“That set my heart on fire,” she says. “I went up and saw her papers and I thought these need to come out, we need to share these. Really there was a need to shine the light on these fascinating women … who were absolute pioneers at a time when women were such a minority of going to university.”

Women Codebreakers at Bletchley Park by Kerry Howard will be published next week

Team effort

Cracking the codes at Bletchley Park was very much a team effort, notes Howard.

“It wasn’t just one person, somebody would come up with an idea and it would take the team to work things out,” she says.

“One night on an evening shift, Mavis (Lever) spotted a message which she figured out was a message made up of one single letter, then with the help of a male codebreaker (Keith Batey, who later became her husband) they managed to break it. It gave them the settings for the Italian navy, which then led to the Battle of Cape Matapan, which put the Italian navy out of the war.”

Protecting the legacy

While the engineering and cryptography at Bletchley Park has been much lauded, Howard believes the social history is also key to understanding more about what went on.

“When you go to Bletchley you have got the Enigma machine, which is beautiful, an amazing piece of engineering,” she says. “Yet I get more excited about the diary entries and the little slips of paper that show how much somebody got paid. They are small details that disappear through the cracks of history, but they build the picture.”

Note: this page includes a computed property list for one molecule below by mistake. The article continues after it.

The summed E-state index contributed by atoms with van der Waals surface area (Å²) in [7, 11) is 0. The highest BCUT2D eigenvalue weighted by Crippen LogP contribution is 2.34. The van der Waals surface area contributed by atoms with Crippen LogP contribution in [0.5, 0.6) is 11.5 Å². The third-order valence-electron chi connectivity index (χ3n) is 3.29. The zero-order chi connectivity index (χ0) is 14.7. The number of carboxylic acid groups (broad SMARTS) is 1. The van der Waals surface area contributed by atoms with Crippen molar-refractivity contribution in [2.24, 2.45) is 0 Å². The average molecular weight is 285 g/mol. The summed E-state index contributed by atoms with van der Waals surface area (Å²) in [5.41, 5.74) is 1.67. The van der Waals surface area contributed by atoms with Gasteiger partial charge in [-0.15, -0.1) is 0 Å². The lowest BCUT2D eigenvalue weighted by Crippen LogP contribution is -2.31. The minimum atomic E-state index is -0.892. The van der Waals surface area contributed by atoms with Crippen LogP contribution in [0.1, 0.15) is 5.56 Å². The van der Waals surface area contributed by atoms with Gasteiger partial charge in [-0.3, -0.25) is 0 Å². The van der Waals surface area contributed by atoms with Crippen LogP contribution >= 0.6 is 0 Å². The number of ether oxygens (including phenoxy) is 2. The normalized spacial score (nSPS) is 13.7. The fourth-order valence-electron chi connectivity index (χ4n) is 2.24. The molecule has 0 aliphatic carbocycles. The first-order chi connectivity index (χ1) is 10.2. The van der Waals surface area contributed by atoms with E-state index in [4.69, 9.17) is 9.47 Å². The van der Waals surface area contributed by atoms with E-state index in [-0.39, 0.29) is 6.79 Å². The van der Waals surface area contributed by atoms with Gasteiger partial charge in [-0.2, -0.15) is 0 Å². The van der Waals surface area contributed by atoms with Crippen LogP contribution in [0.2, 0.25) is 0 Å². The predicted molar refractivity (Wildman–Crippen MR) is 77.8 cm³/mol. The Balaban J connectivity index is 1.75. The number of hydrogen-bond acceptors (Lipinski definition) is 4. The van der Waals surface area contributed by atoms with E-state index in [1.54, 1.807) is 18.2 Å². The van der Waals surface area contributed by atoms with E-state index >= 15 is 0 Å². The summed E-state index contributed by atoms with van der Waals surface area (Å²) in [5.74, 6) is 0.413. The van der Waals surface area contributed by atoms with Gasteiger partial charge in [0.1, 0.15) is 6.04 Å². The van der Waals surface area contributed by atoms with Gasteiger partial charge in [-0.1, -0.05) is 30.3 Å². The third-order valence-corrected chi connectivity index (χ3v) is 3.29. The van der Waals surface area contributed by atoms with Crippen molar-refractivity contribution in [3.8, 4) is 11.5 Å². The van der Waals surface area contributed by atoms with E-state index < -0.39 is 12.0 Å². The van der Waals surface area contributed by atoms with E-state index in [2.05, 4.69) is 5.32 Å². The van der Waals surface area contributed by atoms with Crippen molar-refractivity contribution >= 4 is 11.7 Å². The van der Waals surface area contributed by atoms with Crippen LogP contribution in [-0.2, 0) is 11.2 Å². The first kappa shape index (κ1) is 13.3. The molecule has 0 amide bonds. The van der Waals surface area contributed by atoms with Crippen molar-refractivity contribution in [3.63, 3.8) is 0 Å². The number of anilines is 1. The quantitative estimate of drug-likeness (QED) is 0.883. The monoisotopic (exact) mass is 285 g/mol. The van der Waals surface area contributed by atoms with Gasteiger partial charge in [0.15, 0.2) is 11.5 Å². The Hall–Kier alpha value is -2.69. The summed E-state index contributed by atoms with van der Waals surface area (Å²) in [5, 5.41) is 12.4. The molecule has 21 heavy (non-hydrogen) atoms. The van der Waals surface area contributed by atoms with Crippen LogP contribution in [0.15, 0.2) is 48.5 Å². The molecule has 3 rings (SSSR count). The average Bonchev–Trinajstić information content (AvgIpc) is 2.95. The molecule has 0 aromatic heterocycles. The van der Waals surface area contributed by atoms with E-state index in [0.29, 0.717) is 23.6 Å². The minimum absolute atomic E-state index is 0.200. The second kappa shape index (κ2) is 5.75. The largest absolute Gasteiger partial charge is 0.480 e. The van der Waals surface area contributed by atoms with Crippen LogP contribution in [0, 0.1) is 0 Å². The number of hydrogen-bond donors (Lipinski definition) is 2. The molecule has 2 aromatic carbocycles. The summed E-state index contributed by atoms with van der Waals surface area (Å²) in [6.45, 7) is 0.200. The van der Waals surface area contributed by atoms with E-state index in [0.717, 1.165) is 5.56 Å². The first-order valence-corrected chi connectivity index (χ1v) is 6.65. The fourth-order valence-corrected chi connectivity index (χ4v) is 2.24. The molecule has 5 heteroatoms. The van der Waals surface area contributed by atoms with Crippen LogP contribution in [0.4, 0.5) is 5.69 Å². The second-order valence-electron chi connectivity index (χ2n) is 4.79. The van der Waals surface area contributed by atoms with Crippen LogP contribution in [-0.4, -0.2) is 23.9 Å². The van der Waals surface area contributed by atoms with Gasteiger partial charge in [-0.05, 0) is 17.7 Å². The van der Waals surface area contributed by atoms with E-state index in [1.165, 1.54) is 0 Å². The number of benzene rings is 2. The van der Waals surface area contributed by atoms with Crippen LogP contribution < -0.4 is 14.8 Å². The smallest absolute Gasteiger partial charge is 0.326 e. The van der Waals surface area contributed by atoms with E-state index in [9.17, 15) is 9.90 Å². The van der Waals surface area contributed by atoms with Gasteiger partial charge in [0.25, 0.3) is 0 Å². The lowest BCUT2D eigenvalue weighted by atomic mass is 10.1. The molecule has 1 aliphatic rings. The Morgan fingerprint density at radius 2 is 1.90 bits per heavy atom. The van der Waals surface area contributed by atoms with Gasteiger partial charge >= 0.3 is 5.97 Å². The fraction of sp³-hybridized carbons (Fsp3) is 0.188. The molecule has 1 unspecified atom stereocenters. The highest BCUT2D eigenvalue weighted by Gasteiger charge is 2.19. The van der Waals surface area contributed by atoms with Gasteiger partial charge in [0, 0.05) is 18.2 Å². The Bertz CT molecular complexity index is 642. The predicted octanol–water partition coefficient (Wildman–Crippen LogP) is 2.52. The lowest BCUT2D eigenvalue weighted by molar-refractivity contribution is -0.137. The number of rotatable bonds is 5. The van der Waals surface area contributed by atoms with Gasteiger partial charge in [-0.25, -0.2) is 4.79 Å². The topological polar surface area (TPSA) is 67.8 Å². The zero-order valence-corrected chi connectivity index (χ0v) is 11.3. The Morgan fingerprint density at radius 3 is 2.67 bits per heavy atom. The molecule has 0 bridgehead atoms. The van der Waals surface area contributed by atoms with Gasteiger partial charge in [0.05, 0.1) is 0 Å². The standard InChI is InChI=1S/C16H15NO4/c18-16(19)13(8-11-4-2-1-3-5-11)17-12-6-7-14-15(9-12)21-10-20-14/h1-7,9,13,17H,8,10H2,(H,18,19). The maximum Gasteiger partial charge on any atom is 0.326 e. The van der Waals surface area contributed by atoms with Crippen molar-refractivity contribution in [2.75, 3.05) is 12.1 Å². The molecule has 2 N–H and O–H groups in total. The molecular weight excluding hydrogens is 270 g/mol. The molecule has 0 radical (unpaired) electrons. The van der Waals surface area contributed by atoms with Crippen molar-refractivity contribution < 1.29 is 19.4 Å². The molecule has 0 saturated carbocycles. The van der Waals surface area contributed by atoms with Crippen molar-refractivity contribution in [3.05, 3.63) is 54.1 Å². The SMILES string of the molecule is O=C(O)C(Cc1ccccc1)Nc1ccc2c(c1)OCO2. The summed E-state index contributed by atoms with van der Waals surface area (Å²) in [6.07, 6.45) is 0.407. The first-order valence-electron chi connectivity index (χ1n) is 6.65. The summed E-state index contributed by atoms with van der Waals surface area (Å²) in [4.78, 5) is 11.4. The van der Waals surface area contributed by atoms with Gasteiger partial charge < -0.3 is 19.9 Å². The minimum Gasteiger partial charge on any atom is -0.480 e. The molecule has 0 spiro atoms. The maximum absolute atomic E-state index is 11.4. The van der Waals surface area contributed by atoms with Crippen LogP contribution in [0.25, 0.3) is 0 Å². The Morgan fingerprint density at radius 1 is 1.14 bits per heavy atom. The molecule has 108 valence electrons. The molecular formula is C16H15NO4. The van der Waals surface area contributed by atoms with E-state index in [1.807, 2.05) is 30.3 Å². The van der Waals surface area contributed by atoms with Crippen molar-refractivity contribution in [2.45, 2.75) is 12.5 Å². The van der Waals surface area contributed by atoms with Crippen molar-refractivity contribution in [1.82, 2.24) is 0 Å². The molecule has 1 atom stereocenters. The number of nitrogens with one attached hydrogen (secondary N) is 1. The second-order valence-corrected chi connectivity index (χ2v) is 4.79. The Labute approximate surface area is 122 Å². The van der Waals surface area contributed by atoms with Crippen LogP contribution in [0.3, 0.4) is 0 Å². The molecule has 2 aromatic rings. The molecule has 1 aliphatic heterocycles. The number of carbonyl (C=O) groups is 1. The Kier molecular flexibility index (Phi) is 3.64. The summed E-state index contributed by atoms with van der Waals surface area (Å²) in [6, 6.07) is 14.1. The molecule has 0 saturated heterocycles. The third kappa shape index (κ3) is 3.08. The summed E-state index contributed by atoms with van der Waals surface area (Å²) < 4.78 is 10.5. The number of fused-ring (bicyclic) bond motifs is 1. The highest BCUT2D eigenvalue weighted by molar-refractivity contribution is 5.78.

For her talk at Silicon Republic’s Inspire event in Dublin in June, Howard plans to use the stories of Margaret, Joan and Mavis as pillars around which to weave the stories about the women of Bletchley Park.  

Yet while her work looks at the past, Howard is concerned about how future historians will access information about the pioneering researchers of today. She describes how, when she was speaking at a gathering at Bletchley Park hosted by women working in cybersecurity and intelligence, her head turned towards the future.

“I looked into the room of dynamic, intelligent women and (thought) these are the people who are at the cutting edge of codebreaking now,” she says, but she wondered if their primary material will be accessible in the future.

“In this digital age we write emails, all our photographs are in the cloud – as a researcher how would I access your information if I was looking into you? If you are my next subject, how will I find you?”

Kerry Howard will be a speaker at Inspire 2015, Silicon Republic’s international event running 18-19 June in Dublin that connects sci-tech professionals passionate about the future of STEM with fresh perspectives on leadership, innovation and diversity. Buy your early bird tickets now

Women Invent Tomorrow is Silicon Republic’s campaign to champion the role of women in science, technology, engineering and maths. It has been running since March 2013, and is kindly supported by Accenture Ireland, Intel, the Irish Research Council, ESB, Twitter, CoderDojo and Science Foundation Ireland.

Dr Claire O’Connell is a scientist-turned-writer with a PhD in cell biology and a master’s in science communication